In search of the 'vertical': An exploration of what makes international criminal tribunals different (and why)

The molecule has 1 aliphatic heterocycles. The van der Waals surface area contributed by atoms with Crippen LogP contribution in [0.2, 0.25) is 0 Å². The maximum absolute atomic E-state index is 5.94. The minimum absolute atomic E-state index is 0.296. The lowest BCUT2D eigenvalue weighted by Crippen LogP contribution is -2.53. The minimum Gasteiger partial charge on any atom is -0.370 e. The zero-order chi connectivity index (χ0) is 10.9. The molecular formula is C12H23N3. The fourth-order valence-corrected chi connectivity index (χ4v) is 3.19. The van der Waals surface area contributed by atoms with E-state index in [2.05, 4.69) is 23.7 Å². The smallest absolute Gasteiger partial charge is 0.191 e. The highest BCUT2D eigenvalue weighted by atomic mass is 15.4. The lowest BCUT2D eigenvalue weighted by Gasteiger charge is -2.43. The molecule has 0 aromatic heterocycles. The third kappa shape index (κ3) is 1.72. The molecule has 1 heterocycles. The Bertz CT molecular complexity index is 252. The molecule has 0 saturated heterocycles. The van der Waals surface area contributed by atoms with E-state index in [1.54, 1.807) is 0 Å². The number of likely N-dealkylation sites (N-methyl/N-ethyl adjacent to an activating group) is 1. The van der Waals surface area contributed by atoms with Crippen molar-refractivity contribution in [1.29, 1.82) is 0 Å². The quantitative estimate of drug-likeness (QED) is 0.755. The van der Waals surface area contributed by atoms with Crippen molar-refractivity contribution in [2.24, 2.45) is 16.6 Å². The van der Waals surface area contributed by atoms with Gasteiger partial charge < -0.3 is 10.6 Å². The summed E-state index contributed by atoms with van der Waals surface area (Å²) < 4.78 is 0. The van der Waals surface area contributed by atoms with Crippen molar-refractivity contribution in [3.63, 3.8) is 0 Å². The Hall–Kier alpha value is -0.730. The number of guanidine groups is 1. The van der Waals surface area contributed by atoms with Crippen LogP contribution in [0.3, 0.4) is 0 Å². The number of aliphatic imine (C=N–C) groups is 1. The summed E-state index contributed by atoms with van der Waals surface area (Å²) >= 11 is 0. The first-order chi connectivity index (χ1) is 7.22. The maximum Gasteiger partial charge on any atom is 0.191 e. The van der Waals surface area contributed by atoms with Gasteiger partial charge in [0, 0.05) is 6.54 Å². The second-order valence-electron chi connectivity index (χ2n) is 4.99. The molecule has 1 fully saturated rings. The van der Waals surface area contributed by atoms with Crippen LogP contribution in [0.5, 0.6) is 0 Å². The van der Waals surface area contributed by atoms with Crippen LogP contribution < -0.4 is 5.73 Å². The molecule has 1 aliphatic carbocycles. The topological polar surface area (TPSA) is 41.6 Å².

|Abstract||International criminal tribunals have often claimed that they are in a 'vertical' relationship vis-a-vis states that is fundamentally different from 'horizontal' international criminal law, as exists between states. Although there are many studies of specific aspects of that claim to verticality (for example, the power to order subponea), there have few attempts to systematically study all the possible ways in which international criminal tribunals could be described as being distinctly 'vertical'. More importantly, international criminal justice still lacks a comprehensive theory of what it is that allows international criminal tribunals to claim 'verticality'.This chapter seeks to remedy these shortcomings. It argues that 'verticality' is truly the defining feature of the tribunals as institutions of international criminal justice, not only for the purposes of analyzing cooperation, but also to understand complex issues of jurisdiction. The chapter also develops a theory of the foundations of verticality, by arguing that it is only tenuously anchored in the law, and should be understood more broadly as an affirmation of international criminal tribunals' separate identity. That identity is indissociable from international criminal justice's claim to emancipate itself from the inter-state world.|
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